Purchase vehicles that run on alternative fuels. As gasoline prices continue to rise, making an investment in alternative fuel vehicles will save you money and reduce your greenhouse gas emissions. Click here for information about different alternative fuel technologies.
Alternative Fuel Vehicle Federal Tax Incentives
Click here to view a map of alternative fuel stations in the Tucson area (from PAG)
Alternative Fuel Vehicles
U.S. DOE and EPA Fuel Economy website with information about alternative fuel technologies and options.
Monitor and adjust company driving practices. Small changes can make a big difference. For example, UPS recently limited left-hand turns, resulting in a 3 million gallon gasoline savings.
Encourage carpooling at work. Employees may carpool to work, but do they carpool at work? Implement policies that encourage employees to carpool when traveling to meetings, construction sites, etc. and reduce the number of miles your employees are driving.
Establish a company bike-sharing program. Purchasing company bicycles is much cheaper than purchasing company vehicles. Through a bike-sharing program, employees can check-out a bicycle to ride to meetings or at lunch for wellness rides.
Use the City’s bike-sharing program City Cycle as a model for your business.
Bicycle Commuter Tax Provision
The 2008 federal bailout package included the Bicycle Commuter Act, which provides a $20 tax credit per month to businesses for every employee who rides their bike to work. To see how this provision can work for you, click here.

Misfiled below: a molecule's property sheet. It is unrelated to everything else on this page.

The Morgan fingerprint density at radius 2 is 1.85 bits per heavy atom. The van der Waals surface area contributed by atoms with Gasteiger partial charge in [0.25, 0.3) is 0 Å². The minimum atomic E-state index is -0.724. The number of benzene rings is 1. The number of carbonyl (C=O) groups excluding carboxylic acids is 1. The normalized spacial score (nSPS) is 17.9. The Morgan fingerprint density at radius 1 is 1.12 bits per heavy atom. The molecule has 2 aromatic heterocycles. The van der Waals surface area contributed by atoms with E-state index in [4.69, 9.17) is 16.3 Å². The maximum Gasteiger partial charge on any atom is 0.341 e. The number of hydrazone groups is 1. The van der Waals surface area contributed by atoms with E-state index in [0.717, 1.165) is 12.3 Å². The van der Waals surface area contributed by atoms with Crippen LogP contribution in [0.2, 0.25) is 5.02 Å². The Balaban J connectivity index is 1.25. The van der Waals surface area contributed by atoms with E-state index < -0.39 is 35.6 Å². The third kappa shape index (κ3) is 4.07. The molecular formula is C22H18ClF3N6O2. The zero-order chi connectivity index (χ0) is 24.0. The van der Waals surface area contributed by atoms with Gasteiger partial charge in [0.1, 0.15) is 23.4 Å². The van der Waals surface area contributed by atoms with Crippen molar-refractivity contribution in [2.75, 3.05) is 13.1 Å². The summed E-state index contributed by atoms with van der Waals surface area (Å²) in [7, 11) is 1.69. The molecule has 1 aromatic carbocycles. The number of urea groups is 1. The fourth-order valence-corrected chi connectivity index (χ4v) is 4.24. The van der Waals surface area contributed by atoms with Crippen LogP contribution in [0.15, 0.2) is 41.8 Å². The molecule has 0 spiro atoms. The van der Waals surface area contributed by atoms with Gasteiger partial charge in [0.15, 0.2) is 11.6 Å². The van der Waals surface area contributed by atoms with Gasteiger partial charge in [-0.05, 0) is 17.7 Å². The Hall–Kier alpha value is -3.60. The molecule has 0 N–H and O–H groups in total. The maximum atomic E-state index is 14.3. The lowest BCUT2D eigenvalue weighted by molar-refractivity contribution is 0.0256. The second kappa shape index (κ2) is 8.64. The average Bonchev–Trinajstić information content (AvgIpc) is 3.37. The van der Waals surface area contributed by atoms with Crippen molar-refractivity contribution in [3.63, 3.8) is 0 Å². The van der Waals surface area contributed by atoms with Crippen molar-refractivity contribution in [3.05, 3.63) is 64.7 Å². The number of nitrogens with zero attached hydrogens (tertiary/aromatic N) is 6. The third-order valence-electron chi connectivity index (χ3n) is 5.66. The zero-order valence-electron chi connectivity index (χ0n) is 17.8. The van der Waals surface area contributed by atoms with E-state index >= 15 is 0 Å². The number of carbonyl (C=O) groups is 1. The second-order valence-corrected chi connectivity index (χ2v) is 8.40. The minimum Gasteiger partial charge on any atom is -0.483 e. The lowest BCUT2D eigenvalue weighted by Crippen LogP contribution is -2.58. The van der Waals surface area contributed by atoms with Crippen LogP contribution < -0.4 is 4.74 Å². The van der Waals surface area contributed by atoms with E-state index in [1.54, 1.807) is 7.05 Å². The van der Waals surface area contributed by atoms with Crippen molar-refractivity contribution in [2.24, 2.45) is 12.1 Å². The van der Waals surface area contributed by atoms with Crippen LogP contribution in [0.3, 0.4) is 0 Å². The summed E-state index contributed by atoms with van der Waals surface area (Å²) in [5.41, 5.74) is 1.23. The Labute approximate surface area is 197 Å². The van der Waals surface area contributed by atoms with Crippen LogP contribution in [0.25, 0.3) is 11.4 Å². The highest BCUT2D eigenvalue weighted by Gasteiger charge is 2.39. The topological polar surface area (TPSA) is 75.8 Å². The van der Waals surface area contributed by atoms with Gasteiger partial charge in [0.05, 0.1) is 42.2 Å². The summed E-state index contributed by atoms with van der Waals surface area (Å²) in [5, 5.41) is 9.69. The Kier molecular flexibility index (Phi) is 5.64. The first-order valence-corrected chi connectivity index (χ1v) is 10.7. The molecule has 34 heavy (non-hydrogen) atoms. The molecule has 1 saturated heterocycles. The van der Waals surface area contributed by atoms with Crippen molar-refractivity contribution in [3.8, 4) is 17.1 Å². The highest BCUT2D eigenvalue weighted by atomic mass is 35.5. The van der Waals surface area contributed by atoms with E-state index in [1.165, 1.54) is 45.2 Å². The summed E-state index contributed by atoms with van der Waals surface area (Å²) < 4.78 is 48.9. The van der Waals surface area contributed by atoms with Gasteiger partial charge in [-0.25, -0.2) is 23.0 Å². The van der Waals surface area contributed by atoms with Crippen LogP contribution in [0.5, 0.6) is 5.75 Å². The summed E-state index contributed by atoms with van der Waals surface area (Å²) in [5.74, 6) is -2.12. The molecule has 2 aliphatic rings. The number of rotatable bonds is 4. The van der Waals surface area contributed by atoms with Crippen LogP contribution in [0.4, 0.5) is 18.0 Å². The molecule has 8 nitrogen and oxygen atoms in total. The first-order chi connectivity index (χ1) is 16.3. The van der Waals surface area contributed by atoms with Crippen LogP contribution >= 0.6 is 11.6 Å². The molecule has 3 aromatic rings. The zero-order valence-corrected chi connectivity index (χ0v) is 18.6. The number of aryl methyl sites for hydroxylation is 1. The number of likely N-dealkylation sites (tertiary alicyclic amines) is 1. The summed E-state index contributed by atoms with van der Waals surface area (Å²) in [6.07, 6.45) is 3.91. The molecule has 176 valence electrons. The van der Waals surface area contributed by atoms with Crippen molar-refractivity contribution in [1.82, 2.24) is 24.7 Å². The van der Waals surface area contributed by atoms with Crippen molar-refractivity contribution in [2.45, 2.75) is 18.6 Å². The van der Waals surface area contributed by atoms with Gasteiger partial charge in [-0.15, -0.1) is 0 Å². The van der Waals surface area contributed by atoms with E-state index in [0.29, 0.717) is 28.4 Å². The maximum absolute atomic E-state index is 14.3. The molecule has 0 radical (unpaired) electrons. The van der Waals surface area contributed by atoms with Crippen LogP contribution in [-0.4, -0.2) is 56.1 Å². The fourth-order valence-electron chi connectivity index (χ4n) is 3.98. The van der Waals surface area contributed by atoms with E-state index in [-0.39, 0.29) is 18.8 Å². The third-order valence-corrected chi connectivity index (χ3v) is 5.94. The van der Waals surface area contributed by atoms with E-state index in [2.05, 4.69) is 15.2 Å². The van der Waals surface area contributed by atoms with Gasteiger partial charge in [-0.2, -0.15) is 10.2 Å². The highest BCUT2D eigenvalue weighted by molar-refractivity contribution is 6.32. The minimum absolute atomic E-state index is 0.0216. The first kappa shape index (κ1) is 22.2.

Provide a company vehicle to attend meetings for employees who use transit. Many employees don’t use transit to get to work because they have to travel to meetings throughout the workday. Having a company vehicle available will remove this barrier and encourage employees to use transit or ride their bike to work. Make an additional contribution and purchase a vehicle that uses an alternative fuel source.
Allow employees to work from home or work a staggered shift. Allowing employees to telecommute even just a couple days a week can have a big impact on traffic reduction. Staggered shifts keep people out of rush hour traffic and reduce commute times. Consider 7 a.m.-4 p.m. or 9 a.m.-6 p.m. shifts.
Provide bus passes to employees. In Philadelphia, Richmond, Milwaukee, Seattle, and many other cities, employers are adding an appealing perk to their benefits packages. Transit vouchers buy rides on local trains and buses (and sometimes transit station parking). It's a strong inducement to public transportation use, and because it's tax free under IRS code, it costs less for companies than many other benefit options.
Participate in the Travel Reduction Program. Pima Association of Governments' Travel Reduction Program is mandatory for employers who have more than 100 full-time equivalent employees at a single or contiguous work site.